a clear cut mechanism to evict Sinn Féin from the Executive
should it default on commitments, restrictions on support
for the Irish language, and a ban on civil servants from
the Republic applying for senior posts in the North.

© The Irish Times


Garda Detectives 'Lied At Omagh Bomb Conspiracy Trial'

17/10/2006 - 15:40:22

Two detectives lied under oath while giving evidence at the
trial of a man accused of being involved in the Omagh
bombings, a court heard today.

The senior gardaí are accused of falsifying statements from
Colm Murphy, who is alleged to have conspired with the
bombers in August 1998.

Detective Garda Liam Donnelly and Detective Garda John Fahy
appeared at Dublin Circuit Criminal Court today charged
with two counts of perjury.

The pair also face two counts of forging notes and a single
count each of using a forged document at the 2001 trial.

The men deny the charges.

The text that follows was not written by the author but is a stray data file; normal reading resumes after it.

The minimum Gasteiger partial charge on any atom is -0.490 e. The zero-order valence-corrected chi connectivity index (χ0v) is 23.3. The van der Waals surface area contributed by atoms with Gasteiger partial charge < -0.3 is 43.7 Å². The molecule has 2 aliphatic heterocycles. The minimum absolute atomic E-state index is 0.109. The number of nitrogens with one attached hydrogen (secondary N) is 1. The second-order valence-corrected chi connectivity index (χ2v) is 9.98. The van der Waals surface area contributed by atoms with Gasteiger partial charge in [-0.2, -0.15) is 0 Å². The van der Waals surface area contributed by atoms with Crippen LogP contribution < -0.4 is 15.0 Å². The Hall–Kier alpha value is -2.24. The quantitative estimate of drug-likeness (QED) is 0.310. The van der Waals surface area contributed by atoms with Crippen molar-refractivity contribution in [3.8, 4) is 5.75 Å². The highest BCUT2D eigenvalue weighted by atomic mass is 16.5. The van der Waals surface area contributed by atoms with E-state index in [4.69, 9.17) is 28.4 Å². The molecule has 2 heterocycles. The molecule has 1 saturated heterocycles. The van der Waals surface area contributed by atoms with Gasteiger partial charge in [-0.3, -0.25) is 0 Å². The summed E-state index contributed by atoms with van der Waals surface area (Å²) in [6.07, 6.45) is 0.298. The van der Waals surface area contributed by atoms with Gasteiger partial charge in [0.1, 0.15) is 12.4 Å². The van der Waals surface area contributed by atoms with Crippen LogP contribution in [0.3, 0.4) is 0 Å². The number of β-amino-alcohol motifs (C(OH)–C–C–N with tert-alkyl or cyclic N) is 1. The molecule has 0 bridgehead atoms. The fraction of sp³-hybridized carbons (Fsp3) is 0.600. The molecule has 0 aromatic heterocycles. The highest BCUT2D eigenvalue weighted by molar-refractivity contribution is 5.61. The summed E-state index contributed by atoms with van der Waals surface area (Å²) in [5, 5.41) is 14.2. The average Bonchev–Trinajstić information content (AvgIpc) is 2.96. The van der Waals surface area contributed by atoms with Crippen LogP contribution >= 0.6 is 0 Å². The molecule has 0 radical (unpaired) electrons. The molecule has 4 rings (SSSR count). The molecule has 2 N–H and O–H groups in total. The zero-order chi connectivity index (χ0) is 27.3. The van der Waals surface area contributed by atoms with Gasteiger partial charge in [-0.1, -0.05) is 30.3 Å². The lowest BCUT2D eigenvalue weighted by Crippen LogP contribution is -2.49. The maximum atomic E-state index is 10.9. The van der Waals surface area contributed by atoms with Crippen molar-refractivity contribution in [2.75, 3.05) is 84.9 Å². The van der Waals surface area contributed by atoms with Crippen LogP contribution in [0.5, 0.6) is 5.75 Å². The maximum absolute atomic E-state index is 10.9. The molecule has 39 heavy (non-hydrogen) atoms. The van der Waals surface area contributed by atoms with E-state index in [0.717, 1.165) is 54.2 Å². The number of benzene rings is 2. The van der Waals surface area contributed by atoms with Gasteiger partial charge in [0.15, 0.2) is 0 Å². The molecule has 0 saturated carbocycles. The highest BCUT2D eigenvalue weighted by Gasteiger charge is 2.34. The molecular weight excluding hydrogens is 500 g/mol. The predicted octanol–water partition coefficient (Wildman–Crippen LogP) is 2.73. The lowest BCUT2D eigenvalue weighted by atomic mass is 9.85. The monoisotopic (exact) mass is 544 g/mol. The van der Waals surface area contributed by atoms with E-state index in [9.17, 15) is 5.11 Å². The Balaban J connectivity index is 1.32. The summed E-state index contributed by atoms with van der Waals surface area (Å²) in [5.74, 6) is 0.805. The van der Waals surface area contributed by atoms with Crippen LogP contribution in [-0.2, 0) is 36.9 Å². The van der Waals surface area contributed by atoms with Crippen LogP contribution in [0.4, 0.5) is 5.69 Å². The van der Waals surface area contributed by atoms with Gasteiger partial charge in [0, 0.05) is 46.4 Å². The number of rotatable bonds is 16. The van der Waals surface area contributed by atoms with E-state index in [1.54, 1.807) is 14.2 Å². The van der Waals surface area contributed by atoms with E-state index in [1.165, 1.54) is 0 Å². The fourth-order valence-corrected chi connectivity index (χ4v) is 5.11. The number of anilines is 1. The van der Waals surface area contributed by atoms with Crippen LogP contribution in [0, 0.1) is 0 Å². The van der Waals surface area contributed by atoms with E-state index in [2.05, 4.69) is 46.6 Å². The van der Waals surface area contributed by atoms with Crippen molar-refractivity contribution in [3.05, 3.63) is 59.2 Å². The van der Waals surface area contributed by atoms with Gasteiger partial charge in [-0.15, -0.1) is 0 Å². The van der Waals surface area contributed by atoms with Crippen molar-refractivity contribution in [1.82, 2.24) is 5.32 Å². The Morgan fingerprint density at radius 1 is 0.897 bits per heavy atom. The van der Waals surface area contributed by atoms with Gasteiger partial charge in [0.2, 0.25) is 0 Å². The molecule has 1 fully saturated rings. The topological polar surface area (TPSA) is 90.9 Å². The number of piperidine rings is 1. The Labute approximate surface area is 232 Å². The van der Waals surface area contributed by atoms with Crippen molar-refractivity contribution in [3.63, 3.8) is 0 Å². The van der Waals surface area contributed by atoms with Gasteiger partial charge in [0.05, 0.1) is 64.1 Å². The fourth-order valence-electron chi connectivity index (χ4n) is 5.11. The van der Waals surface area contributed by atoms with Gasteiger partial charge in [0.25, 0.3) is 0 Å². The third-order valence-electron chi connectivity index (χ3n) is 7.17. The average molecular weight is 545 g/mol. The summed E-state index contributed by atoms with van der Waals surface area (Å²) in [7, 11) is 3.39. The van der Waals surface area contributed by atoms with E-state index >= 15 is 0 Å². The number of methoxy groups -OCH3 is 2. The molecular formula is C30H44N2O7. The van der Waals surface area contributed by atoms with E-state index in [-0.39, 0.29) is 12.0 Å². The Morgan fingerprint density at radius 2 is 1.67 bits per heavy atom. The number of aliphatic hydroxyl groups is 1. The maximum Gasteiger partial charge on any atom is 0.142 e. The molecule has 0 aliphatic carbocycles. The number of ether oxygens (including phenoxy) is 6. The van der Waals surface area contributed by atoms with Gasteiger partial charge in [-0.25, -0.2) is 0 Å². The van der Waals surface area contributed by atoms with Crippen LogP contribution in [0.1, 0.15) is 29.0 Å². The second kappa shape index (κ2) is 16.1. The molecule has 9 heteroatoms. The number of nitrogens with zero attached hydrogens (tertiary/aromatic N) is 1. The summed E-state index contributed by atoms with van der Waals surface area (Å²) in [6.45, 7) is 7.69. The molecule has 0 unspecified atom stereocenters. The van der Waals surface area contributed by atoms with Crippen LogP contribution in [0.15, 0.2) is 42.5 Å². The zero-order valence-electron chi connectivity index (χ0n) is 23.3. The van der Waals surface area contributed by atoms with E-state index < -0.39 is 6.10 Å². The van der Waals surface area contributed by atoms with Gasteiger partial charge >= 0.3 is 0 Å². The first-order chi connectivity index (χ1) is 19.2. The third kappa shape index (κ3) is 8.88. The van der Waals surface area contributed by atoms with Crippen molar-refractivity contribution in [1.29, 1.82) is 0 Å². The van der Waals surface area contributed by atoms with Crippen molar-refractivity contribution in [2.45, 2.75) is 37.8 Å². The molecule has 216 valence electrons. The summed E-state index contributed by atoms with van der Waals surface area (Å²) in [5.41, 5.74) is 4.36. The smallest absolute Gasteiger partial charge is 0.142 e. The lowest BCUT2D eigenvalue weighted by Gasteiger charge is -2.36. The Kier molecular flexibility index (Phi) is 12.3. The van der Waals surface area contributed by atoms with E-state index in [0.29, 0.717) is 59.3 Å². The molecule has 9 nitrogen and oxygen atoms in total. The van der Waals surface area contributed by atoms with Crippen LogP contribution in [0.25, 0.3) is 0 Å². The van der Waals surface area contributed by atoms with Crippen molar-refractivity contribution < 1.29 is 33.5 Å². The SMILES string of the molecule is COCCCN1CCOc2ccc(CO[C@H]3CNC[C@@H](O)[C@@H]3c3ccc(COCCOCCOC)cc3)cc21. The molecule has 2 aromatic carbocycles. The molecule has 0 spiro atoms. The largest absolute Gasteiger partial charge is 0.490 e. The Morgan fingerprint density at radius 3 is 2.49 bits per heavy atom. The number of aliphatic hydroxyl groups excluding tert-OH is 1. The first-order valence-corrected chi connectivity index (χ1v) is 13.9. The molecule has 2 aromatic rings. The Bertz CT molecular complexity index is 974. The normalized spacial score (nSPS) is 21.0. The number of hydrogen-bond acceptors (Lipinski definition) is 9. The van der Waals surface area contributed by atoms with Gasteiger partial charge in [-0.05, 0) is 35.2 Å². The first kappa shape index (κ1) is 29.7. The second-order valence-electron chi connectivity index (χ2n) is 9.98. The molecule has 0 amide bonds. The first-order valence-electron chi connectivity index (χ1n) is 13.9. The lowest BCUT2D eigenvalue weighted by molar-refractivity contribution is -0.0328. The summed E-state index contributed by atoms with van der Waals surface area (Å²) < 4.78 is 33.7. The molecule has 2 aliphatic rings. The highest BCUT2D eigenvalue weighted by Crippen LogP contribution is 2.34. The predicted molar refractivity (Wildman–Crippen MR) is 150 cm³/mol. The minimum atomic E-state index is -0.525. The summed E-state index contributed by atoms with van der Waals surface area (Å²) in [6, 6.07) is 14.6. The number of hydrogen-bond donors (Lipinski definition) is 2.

Both men were part of teams of officers based at
Carrickmacross, Co Monaghan, who systemically interviewed
Mr Murphy during his 48-hour detention in February 1999,
senior counsel for the state Paul O’Higgins said.

He told the jury that the gardaí had been investigating the
Co Tyrone bombing atrocity when they arrested Mr Murphy for

Mr O’Higgins said the prosecution would prove a third and
final page of interview notes taken by the pair had been
replaced with a new sheet before it was submitted as
evidence in court.

He said a forensic test known as electrostatic document
analysis (ESDA) would prove the case.